FILE - In this June 12, 2009 file photo, a young boy stands with a relative as she and others queue to cast their votes in the Iranian presidential elections at the Ershad mosque, on the outskirts of Tehran, Iran. Friday marks the first anniversary of the disputed re-election of President Mahmoud Ahmadinejad. (AP Photo/Ben Curtis, File) (AP)

Iran's summer sartorial crackdown

Scores of women are detained at the airport for "un-Islamic" dress and couples are cross-examined by police


Tracy Clark-Flory
June 15, 2010 1:35AM (UTC)

Ah, summertime in Iran: The sun blazes, that Fresh Prince jam goes into heavy rotation -- and police and militiamen start cracking down on un-Islamic dress. Just as this year's campaign ramps up, the AFP reports that 71 women have been detained over the past couple months for being "improperly dressed" while attempting to board planes. (If the religious police are going to let sartorial rules slide for anyone, you would think it would be for improperly dressed women who are leaving town, right? But the logic behind the dress code isn't so straightforwardly practical.)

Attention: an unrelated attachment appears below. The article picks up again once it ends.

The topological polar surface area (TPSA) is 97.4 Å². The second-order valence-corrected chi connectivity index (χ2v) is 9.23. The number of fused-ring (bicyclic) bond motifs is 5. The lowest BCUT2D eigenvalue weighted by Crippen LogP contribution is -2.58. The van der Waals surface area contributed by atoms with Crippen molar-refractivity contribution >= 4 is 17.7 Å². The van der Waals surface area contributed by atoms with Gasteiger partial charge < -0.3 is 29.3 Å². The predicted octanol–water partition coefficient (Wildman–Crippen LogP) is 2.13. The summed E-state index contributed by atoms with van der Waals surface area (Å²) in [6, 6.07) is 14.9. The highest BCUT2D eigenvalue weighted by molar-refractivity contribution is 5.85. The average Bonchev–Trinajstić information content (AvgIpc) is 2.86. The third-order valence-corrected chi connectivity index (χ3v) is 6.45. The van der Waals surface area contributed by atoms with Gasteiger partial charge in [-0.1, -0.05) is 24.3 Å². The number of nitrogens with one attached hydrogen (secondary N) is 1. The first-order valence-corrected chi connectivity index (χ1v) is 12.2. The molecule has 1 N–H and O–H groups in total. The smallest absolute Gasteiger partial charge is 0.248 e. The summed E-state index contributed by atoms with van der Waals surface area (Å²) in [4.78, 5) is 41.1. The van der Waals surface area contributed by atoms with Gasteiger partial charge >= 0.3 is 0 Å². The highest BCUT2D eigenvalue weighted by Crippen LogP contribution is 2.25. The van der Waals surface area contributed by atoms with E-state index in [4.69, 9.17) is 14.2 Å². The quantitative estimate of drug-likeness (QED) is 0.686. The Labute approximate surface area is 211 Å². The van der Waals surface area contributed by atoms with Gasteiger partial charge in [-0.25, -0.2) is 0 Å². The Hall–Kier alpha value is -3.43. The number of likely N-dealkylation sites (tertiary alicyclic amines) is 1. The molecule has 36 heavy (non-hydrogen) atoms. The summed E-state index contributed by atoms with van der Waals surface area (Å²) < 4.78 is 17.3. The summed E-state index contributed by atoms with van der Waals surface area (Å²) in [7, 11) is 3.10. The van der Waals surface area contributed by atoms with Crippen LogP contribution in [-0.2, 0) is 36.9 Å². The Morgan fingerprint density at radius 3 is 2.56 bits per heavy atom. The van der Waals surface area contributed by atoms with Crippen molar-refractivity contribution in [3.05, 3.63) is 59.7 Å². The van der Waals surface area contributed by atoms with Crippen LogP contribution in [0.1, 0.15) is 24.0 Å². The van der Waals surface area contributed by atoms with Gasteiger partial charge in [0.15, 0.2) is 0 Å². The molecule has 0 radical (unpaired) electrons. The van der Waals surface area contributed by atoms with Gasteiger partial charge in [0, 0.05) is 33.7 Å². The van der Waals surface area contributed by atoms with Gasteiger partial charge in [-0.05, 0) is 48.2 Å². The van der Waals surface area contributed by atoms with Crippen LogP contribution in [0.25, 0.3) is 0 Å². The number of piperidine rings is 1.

"Police or hardline militiamen" are also "stopping luxury cars to question boys and girls on board about their relationship," according to the AFP, and drivers who harass women on the street have had their cars confiscated by police. Believe it or not, President Mahmoud Ahmadinejad claims he has nothing to do with this crackdown: "I am strongly against such actions. It is impossible for such actions to be successful," he said, following this weekend's protests marking the anniversary of last year's controversial election. "The government is not interfering in this. We consider it is insulting to ask a boy and girl about their relationship. Nobody has the right to ask people such a question."

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And yet -- and yet! -- the government has put $1.5 billion toward promoting "moral conduct," particularly through the enforcement of women's dress (which, we recently learned, can prevent earthquakes). Summer just began and, from the looks of things, it's gonna be a looong one.


Tracy Clark-Flory

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